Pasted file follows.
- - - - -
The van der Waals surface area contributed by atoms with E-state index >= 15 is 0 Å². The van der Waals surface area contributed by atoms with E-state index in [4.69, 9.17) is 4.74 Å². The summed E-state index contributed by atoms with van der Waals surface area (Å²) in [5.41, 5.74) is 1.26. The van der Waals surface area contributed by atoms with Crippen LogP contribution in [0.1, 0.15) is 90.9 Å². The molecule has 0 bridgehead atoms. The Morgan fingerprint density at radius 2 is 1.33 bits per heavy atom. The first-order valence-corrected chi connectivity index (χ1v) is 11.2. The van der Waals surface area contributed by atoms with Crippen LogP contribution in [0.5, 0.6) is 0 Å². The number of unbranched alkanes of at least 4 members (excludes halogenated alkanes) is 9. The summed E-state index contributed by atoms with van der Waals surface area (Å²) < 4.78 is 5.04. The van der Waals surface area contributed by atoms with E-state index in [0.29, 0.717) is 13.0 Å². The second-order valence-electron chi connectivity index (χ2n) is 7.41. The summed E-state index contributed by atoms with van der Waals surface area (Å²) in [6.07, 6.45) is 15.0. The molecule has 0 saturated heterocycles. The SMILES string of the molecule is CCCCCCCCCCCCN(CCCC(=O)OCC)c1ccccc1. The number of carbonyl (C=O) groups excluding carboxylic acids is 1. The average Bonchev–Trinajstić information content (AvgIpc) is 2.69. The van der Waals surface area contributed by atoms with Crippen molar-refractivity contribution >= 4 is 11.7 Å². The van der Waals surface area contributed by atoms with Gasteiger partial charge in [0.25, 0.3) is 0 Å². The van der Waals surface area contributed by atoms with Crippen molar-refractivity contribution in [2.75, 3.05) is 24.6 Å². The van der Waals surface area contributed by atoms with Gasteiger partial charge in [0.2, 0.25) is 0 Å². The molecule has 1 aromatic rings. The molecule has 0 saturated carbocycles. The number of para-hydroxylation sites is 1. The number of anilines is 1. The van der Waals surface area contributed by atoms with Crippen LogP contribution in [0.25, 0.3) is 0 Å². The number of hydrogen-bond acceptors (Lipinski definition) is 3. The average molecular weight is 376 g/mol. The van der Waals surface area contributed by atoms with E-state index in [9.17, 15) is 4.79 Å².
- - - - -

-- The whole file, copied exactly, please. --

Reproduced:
The van der Waals surface area contributed by atoms with E-state index >= 15 is 0 Å². The van der Waals surface area contributed by atoms with E-state index in [4.69, 9.17) is 4.74 Å². The summed E-state index contributed by atoms with van der Waals surface area (Å²) in [5.41, 5.74) is 1.26. The van der Waals surface area contributed by atoms with Crippen LogP contribution in [0.1, 0.15) is 90.9 Å². The molecule has 0 bridgehead atoms. The Morgan fingerprint density at radius 2 is 1.33 bits per heavy atom. The first-order valence-corrected chi connectivity index (χ1v) is 11.2. The van der Waals surface area contributed by atoms with Crippen LogP contribution in [0.5, 0.6) is 0 Å². The number of unbranched alkanes of at least 4 members (excludes halogenated alkanes) is 9. The summed E-state index contributed by atoms with van der Waals surface area (Å²) < 4.78 is 5.04. The van der Waals surface area contributed by atoms with E-state index in [0.29, 0.717) is 13.0 Å². The second-order valence-electron chi connectivity index (χ2n) is 7.41. The summed E-state index contributed by atoms with van der Waals surface area (Å²) in [6.07, 6.45) is 15.0. The molecule has 0 saturated heterocycles. The SMILES string of the molecule is CCCCCCCCCCCCN(CCCC(=O)OCC)c1ccccc1. The number of carbonyl (C=O) groups excluding carboxylic acids is 1. The average Bonchev–Trinajstić information content (AvgIpc) is 2.69. The van der Waals surface area contributed by atoms with Crippen molar-refractivity contribution >= 4 is 11.7 Å². The van der Waals surface area contributed by atoms with Gasteiger partial charge in [0.25, 0.3) is 0 Å². The van der Waals surface area contributed by atoms with Crippen molar-refractivity contribution in [2.75, 3.05) is 24.6 Å². The van der Waals surface area contributed by atoms with Gasteiger partial charge in [0.2, 0.25) is 0 Å². The molecule has 1 aromatic rings. The molecule has 0 saturated carbocycles. The number of para-hydroxylation sites is 1. The number of anilines is 1. The van der Waals surface area contributed by atoms with Crippen LogP contribution in [0.25, 0.3) is 0 Å². The number of hydrogen-bond acceptors (Lipinski definition) is 3. The average molecular weight is 376 g/mol. The van der Waals surface area contributed by atoms with E-state index in [9.17, 15) is 4.79 Å².